The Compleat Beatles (1982, Patrick Montgomery)


[Part of a continuing series on the Beatles’ cinematic legacy, meant to complement my series on their musical output at my other blog. Watch in the next couple of months for my huge Beatles discography and introduction over there that will tie it all together.]

As with the now-obscure Bugs Bunny Superstar, my affection for and history with this documentary, a onetime VHS staple in my room growing up, probably far outweighs its importance and utility in the world — though I will make the case here that it’s something big Beatles fans too young to have seen it in the ’80s or ’90s should really check out if given the (probably illegal) opportunity. At the outset, however, let me say that along with the kids’ biography The Boys from Liverpool (written by Nicholas Schaffner, one of this film’s interviewees), this film was my real introduction to the remarkable narrative of the Beatles, the twentieth century story that has beguiled, obsessed and tormented me more than any other (even Watergate!) for most of my life now. I watched it over and over again and it was really my roadmap to understanding the entire mythos; seeing it today, it helps that its accuracy is basically sound and that it’s sympathetic to the Beatles’ cause and their art without feeling excessively sycophantic toward them. That narrative, of course, is so inherently riveting that it does much of the movie’s work for it, but this remains an atypically concise and well-told version of it, not least because it features deeply engaging narration by Malcolm McDowell — sounding worlds more dignified and erudite than he did in A Clockwork Orange all of a decade earlier.

Being a movie about the Beatles, Compleat is a feast for the eyes and ears by default — these four men looked and sounded truly great and unique at every phase of their career — but it does far more than you might expect with the limited material at its disposal, and with no participation from any actual band members. That last point requires us to compare this to the “canon” Beatles documentary, the ten-hour Beatles Anthology from 1995, which told the tale in the words of the band and a trio of insiders, the only overlap between the two projects being George Martin; that’s a primary source and it’s indispensable, but there are a number of reasons it does not supersede or replace The Compleat Beatles even though it’s done so in the minds of many scholars and viewers. If Anthology explored the Beatles’ history from the inside, Compleat regales us with the phenomenon as it was experienced by the public and by the first layer of protection around them, as a cultural tornado within the context of the ’60s, and as a unique and singular moment; it does not strain for this with excessive context — the focus is always on the music, the things it synthesized — but the whole world seems to be within this film in a manner that just doesn’t happen with Anthology.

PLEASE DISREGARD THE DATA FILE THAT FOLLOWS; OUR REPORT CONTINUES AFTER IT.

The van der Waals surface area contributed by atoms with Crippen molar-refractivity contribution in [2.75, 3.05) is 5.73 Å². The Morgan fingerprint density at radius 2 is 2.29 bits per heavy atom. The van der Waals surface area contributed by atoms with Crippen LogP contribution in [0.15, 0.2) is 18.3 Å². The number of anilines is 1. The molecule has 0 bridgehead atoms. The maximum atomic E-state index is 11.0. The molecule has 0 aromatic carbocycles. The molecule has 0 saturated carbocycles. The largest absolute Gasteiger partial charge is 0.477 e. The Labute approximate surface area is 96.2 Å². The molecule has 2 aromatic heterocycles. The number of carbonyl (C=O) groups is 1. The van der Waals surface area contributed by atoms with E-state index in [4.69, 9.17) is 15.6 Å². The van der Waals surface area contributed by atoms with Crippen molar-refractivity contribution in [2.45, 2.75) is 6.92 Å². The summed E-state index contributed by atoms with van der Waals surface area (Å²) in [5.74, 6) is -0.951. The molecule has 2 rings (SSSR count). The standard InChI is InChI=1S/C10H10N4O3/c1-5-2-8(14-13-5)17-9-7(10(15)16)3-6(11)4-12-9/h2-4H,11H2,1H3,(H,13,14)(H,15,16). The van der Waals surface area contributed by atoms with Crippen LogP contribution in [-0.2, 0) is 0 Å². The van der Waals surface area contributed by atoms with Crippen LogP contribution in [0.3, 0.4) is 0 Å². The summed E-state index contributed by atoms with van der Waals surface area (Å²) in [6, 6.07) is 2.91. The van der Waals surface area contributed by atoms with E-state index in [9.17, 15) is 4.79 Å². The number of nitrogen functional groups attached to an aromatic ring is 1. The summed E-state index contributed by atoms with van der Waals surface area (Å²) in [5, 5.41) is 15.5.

One reason for this is that the way it’s shot and edited — mostly on 16mm it appears, though IMDB says 35 — lends itself to a kind of seriousness that we’d be hard pressed to find in a modern documentary, or certainly one from the era in which Anthology came to pass; film as opposed to video makes these things more elevated and artful, even when all they’re doing is zooming into or scrolling across still images (hundreds of them here, joined by original and stock footage with a few live performances). Director Patrick Montgomery, who hailed from an archivist background, takes a similar approach to that of his engrossing, informative film about the great silent cinema maverick Erich von Stroheim, The Man You Loved to Hate, and proves equally adept here at providing straightforward education about cultural titans without any sense of condescension; both Montgomery’s films are as compelling if you’re intimately familiar with the subject at hand as they are if you’re hearing these tales for the first time. The superb script for McDowall’s narration, by one David Silver, is impressive in just how broadly correct it is in its interpretations of the band’s history and music, which have a distinct and occasionally idiosyncratic point of view without pushing any sort of an agenda — it’s smart, thorough and surprisingly touching.